“Alright, Sparky. Shut up and let me think. Ah. Alright. Pick a letter”—he checks the buzzer buttons—“between A and F.”


“Just friggin say one. F’chrissakes.”


“16D it is. Go ahead, push the button.”

“Me? I just picked the number, which is probably wrong. It’s your turn.”

Dwayne grumbles, aims a finger, and, slowly brings finger to button—and pushes.

“Yeah?” comes from the outdated intercom speaker.

“Yeah,” Dwayne echoes. “We’re with friggin Sammy.”

“Sam? Well, buddy, ya got the wrong floor.”

“So what’s the right floor?”

“Who the fuck’re you?” says the distorted voice.

“The guy who’s bonin’ you’re friggin mother—”

“14,” I say. “14, I think.”

Dwayne’s mask of irritation shifts my way.

“Maybe I oughta come down there and ‘bone’ you with my Glock,” says the speaker guy.

“You, your imaginary Glock, and which friggin—”

“The fuck,” says Speaker Guy, and the static dies.

“14?” Dwayne barks at me.

“It might’ve been 14. Try it.”

“Now you remember?”

“I’m good under pressure.”

“Good. That moron can pressurize you with his Glock! So what’s the letter?” A pause. “Never mind. C for the cocksucker on 16.”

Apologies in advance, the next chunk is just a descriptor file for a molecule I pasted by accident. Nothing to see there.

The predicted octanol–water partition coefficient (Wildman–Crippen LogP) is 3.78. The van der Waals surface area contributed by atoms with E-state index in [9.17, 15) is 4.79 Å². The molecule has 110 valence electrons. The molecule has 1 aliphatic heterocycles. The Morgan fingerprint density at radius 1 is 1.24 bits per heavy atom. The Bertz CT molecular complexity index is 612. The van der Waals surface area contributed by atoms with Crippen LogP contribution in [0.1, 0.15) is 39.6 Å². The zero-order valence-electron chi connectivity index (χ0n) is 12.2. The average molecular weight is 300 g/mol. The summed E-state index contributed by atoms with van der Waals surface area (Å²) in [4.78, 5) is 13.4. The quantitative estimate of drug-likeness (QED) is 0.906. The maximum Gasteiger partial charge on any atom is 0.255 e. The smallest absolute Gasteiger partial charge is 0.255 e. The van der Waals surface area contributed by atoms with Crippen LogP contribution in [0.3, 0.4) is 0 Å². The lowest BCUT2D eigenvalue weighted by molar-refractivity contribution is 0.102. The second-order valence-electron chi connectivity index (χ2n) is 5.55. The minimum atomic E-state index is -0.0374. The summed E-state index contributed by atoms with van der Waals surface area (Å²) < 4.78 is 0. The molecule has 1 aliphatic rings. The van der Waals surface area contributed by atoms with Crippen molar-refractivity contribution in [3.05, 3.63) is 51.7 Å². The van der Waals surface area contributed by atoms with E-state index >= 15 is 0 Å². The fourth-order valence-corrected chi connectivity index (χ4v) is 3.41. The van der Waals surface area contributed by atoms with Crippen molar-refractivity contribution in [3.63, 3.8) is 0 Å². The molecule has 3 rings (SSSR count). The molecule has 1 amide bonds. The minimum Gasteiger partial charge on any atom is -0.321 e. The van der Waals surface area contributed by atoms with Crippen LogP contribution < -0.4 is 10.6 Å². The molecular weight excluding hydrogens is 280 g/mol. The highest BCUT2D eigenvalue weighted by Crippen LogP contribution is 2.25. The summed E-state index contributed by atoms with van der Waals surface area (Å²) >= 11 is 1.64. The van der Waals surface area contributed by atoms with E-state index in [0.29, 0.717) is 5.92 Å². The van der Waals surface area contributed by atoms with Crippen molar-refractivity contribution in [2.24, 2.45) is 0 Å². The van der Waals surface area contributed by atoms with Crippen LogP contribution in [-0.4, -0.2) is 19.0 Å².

“Uh-huh?” says a new speaker voice.

“You know Sammy?” says Dwayne.

“C’mon up,” says the voice. “The coffee’s on.”



The smell. Like piss and pretzels. Thick air hangin’. Stink’a rottin’ garbage mixed with a whiff’a sex. New York, New York. Might sound like a complaint, but bein’ here, standin’ on a grungy street, ringin’ the goddamn wrong buzzer—no words do it justice. Or the aroma of bein’ alive—maybe that’s it; but here’s what’s missin’ from Anderson. Me and Sparkola included.

So. I push the apartment number we’re suppose’ta be buzzin’—and voila!—we’re in.

After a look-round, I goes: “Where’s the friggin elevator?”

Spark a’course is no help, he ain’t sayin’ boo—I can’t even see the burn victim’s claim to name. But I ain’t complainin’—if not for his meltdown, I wouldn’t be guardian friggin angel to the kid, and neither of us’d be here. So lucky ducky.